A land line refers to telephone service from a communications company. Land line telephones were once nearly universal in homes and businesses, but with the advent of cell phones and computers, the use of land lines for telephone communications has declined. People and companies can use less expensive phone services like voice over Internet protocol (VoIP) and can rely on wireless phones since the service areas are nearly universal across the U.S. The Center for Disease Control (CDC) completed a study in 2007 that found 16 percent of U.S. households relied on wireless phones exclusively for telephone service.
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Evaluate whether you and your family or company are good candidates for eliminating traditional phone service. Households where the power goes off frequently or whose Internet connection is unstable or slow may not be able to use VoIP services. VoIP phones may not necessarily need a computer to be running, but the modem and router that connect the phone to the Internet need to have power for the VoIP service to work. Having a dependable wireless phone along with VoIP can cover the bases when the VoIP service is down.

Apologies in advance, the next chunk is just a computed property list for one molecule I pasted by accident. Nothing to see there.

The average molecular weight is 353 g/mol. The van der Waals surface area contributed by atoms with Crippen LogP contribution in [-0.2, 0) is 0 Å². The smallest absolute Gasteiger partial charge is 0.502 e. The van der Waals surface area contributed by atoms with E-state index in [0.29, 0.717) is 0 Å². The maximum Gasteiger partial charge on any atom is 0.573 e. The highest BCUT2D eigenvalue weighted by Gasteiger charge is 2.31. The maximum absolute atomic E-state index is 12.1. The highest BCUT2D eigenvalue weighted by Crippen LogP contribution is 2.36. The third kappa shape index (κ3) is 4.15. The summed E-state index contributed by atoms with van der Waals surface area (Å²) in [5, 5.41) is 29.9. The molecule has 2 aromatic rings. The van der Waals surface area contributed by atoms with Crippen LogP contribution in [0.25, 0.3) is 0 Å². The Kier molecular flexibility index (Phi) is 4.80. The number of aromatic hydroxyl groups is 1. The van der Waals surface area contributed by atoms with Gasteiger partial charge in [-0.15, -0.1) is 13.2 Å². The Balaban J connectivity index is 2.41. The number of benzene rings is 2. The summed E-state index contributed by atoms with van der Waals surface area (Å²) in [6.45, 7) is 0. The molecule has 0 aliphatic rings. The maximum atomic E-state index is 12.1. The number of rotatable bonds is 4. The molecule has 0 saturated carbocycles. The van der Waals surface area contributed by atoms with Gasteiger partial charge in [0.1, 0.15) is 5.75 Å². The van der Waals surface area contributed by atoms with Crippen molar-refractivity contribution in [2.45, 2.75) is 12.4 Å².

Compare wireless and VoIP plans to see how much money you will save by turning off your land line. Once you have made the decision to turn off the traditional phone service, make sure that you have the wireless and VoIP services running smoothly. Sometimes the VoIP equipment is easy to set up, but some providers require a phone call to get the router set up. Users without a cell phone have no way to contact technical support without a land line.
Call your phone company to shut off your service once your alternative phone services have been set up and are operating reliably. If you use VoIP, make sure you set up the 911 service within your account so that local emergency services will know exactly where you live or where your building is located.